2. When prompted, click to choose Tense: imperfect 
  3. In the same prompt window, Shift-click to choose: Tense: aorist (Shift-click allows us to choose more than one tense at a time)
  4. In the same prompt window, Shift-click to choose: Tense: pluperfect
  5. In the same prompt window, click to choose Mood: Indicative 
  6. Close the prompt window clicking OK or pressing Return
  7. Press Return or click on the Search button to perform the search

The result will look like this:

 

post-76-0-80575700-1448217845_thumb.png
Edited by Marco V. Fabbri
attaching image
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If we want to find instead potential conditions, we will need to select the optative mood. There is no need to select a tense.

 

We will modify the search window that we prepared to search for all conditional clauses.

  1. In the Greek Construct window, drag the purple element Verb and drop it into the second column of the Adjun. DEPENDENT Clause
  2. When prompted, click to choose Mood: Optative 
  3. Close the prompt window clicking OK or pressing Return
  4. Press Return or click on the Search button to perform the search

 

The result will look like this:

 

post-76-0-44697500-1448218150_thumb.png

Edited by Marco V. Fabbri
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If we want to find insteaexpected conditions, we will need to change the mood the to the subjunctiveThere is no need to select a tense.

 

We will use the general search for conditional clauses, as described in the first post, and we will modify it as follows:

  1. In the Greek Construct window, drag the purple element Verb and drop it into the second column of the Adjun. DEPENDENT Clause
  2. When prompted, click to choose Mood: Subjunctive 
  3. Close the prompt window clicking OK or pressing Return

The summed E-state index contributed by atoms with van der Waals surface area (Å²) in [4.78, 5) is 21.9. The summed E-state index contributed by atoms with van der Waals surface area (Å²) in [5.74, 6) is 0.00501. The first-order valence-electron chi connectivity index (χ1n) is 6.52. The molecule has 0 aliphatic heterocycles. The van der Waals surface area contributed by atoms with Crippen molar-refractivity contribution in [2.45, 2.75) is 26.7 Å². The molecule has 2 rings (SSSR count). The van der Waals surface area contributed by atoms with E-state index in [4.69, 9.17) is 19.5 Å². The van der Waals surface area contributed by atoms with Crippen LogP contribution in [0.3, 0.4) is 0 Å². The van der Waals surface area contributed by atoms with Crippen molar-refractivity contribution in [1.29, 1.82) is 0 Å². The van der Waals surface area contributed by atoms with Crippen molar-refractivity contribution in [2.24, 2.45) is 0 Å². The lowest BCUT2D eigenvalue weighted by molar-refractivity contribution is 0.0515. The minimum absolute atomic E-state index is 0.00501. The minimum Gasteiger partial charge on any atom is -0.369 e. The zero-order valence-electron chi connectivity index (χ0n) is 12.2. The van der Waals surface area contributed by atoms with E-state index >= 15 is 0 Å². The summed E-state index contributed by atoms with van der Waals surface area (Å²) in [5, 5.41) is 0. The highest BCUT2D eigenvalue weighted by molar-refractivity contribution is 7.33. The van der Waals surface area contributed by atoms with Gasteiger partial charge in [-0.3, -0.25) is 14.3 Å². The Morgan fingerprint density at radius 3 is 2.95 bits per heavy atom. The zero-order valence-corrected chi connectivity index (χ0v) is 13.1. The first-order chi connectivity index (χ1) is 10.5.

4. Press Return or click on the Search button to perform the search

The result will look like this:

 

post-76-0-47248800-1448218480_thumb.png

Edited by Marco V. Fabbri
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Marco,

 

Can you give a reference to where you've taken this language from (adjunct, complement, predicate, etc.) instead of the normal language you would expect? 

 

I think understanding adjunct and complement and some those concepts would help more in understanding this syntax module. 

 

Thanks!

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Yeah. I've seen that. A little more depth into this framework. The terminology is clearly not the norm. Who came up with these terms? Why approach it this way?

 

I know this is similar terms to that of Some guys into SFL. Is it that area of linguistics?

 

Just seeking some background to the framework chosen. :) thanks!

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Ok, so some time back I asked this same sort of question in this posting http://www.accordancebible.com/forums/topic/15819-a-little-theory/?hl=%2Blittle+%2Btheory

 

I still don't believe I understand enough of the background theory underlying the syntax modules but that thread gave some things to work on. I am yet to do much of it though yet.

 

Thx

D

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ahhh gotcha. Thanks.

 

The terminology is the same as opentext.org's and they have some articles on their website that were helpful.

 

I know it isn't exactly the same, but similar enough.

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Thanks for the new searches Marco! On a side note, I am still missing a few NT books in my Syntax tools. Was working in Hebrews and noted the syntax was not available. Any update on when the remaining NT books will be finished? Keep up the great work.